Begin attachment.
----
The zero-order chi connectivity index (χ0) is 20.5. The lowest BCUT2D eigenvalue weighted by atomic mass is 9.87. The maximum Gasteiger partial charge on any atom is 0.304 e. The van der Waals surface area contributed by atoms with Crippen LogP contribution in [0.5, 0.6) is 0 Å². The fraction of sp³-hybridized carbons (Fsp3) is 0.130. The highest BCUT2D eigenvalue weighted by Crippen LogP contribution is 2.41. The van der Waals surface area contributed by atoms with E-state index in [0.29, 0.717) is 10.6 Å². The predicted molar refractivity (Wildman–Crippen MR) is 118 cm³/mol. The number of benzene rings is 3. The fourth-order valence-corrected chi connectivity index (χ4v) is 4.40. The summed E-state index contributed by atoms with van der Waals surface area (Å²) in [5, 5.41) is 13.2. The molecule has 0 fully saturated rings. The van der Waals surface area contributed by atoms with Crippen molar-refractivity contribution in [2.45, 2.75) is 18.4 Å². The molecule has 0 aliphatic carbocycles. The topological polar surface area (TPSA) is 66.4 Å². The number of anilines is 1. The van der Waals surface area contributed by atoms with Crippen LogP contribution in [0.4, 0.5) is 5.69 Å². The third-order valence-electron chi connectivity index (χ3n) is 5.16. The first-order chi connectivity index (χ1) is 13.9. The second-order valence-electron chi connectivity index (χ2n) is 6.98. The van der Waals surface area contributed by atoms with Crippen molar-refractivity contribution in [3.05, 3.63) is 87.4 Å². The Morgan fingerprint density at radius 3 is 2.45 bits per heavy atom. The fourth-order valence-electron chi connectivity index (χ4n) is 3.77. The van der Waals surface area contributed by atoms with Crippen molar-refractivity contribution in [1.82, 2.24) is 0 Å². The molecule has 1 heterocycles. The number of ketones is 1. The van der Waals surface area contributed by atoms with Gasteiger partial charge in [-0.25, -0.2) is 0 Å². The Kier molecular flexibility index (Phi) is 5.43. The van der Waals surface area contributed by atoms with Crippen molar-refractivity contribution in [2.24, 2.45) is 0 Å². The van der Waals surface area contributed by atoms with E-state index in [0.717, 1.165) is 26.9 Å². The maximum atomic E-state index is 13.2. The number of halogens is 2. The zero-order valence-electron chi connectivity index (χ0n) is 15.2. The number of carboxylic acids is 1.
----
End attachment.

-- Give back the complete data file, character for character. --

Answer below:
The zero-order chi connectivity index (χ0) is 20.5. The lowest BCUT2D eigenvalue weighted by atomic mass is 9.87. The maximum Gasteiger partial charge on any atom is 0.304 e. The van der Waals surface area contributed by atoms with Crippen LogP contribution in [0.5, 0.6) is 0 Å². The fraction of sp³-hybridized carbons (Fsp3) is 0.130. The highest BCUT2D eigenvalue weighted by Crippen LogP contribution is 2.41. The van der Waals surface area contributed by atoms with E-state index in [0.29, 0.717) is 10.6 Å². The predicted molar refractivity (Wildman–Crippen MR) is 118 cm³/mol. The number of benzene rings is 3. The fourth-order valence-corrected chi connectivity index (χ4v) is 4.40. The summed E-state index contributed by atoms with van der Waals surface area (Å²) in [5, 5.41) is 13.2. The molecule has 0 fully saturated rings. The van der Waals surface area contributed by atoms with Crippen molar-refractivity contribution in [2.45, 2.75) is 18.4 Å². The molecule has 0 aliphatic carbocycles. The topological polar surface area (TPSA) is 66.4 Å². The number of anilines is 1. The van der Waals surface area contributed by atoms with Crippen LogP contribution in [0.4, 0.5) is 5.69 Å². The third-order valence-electron chi connectivity index (χ3n) is 5.16. The first-order chi connectivity index (χ1) is 13.9. The second-order valence-electron chi connectivity index (χ2n) is 6.98. The van der Waals surface area contributed by atoms with Crippen molar-refractivity contribution in [3.05, 3.63) is 87.4 Å². The Morgan fingerprint density at radius 3 is 2.45 bits per heavy atom. The fourth-order valence-electron chi connectivity index (χ4n) is 3.77. The van der Waals surface area contributed by atoms with Crippen molar-refractivity contribution in [1.82, 2.24) is 0 Å². The molecule has 1 heterocycles. The number of ketones is 1. The van der Waals surface area contributed by atoms with Gasteiger partial charge in [-0.25, -0.2) is 0 Å². The Kier molecular flexibility index (Phi) is 5.43. The van der Waals surface area contributed by atoms with Crippen molar-refractivity contribution in [2.24, 2.45) is 0 Å². The van der Waals surface area contributed by atoms with E-state index in [0.717, 1.165) is 26.9 Å². The maximum atomic E-state index is 13.2. The number of halogens is 2. The zero-order valence-electron chi connectivity index (χ0n) is 15.2. The number of carboxylic acids is 1.